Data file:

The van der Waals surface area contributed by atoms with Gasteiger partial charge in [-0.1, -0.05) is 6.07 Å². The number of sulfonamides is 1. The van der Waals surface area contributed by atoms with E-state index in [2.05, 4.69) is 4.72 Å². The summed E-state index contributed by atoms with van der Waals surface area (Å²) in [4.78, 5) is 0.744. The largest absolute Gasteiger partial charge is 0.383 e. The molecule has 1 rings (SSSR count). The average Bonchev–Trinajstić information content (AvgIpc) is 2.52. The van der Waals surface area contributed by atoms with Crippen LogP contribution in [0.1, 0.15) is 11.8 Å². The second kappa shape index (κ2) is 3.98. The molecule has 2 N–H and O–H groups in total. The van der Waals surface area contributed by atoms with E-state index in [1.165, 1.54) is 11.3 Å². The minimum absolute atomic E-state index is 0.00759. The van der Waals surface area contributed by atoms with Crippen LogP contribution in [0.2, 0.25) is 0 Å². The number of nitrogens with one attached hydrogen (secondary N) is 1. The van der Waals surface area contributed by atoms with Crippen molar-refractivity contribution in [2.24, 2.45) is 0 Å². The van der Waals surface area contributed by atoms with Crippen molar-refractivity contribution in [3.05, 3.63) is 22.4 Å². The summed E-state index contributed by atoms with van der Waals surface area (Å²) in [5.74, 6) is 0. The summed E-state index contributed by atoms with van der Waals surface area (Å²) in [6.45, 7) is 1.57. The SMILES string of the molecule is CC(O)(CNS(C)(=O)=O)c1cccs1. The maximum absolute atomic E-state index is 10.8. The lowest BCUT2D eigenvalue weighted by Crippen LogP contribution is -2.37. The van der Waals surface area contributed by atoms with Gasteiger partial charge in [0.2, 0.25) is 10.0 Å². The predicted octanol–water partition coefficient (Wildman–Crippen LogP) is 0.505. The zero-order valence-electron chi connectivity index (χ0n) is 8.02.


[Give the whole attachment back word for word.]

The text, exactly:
The van der Waals surface area contributed by atoms with Gasteiger partial charge in [-0.1, -0.05) is 6.07 Å². The number of sulfonamides is 1. The van der Waals surface area contributed by atoms with E-state index in [2.05, 4.69) is 4.72 Å². The summed E-state index contributed by atoms with van der Waals surface area (Å²) in [4.78, 5) is 0.744. The largest absolute Gasteiger partial charge is 0.383 e. The molecule has 1 rings (SSSR count). The average Bonchev–Trinajstić information content (AvgIpc) is 2.52. The van der Waals surface area contributed by atoms with Crippen LogP contribution in [0.1, 0.15) is 11.8 Å². The second kappa shape index (κ2) is 3.98. The molecule has 2 N–H and O–H groups in total. The van der Waals surface area contributed by atoms with E-state index in [1.165, 1.54) is 11.3 Å². The minimum absolute atomic E-state index is 0.00759. The van der Waals surface area contributed by atoms with Crippen LogP contribution in [0.2, 0.25) is 0 Å². The number of nitrogens with one attached hydrogen (secondary N) is 1. The van der Waals surface area contributed by atoms with Crippen molar-refractivity contribution in [2.24, 2.45) is 0 Å². The van der Waals surface area contributed by atoms with Crippen molar-refractivity contribution in [3.05, 3.63) is 22.4 Å². The summed E-state index contributed by atoms with van der Waals surface area (Å²) in [5.74, 6) is 0. The summed E-state index contributed by atoms with van der Waals surface area (Å²) in [6.45, 7) is 1.57. The SMILES string of the molecule is CC(O)(CNS(C)(=O)=O)c1cccs1. The maximum absolute atomic E-state index is 10.8. The lowest BCUT2D eigenvalue weighted by Crippen LogP contribution is -2.37. The van der Waals surface area contributed by atoms with Gasteiger partial charge in [0.2, 0.25) is 10.0 Å². The predicted octanol–water partition coefficient (Wildman–Crippen LogP) is 0.505. The zero-order valence-electron chi connectivity index (χ0n) is 8.02.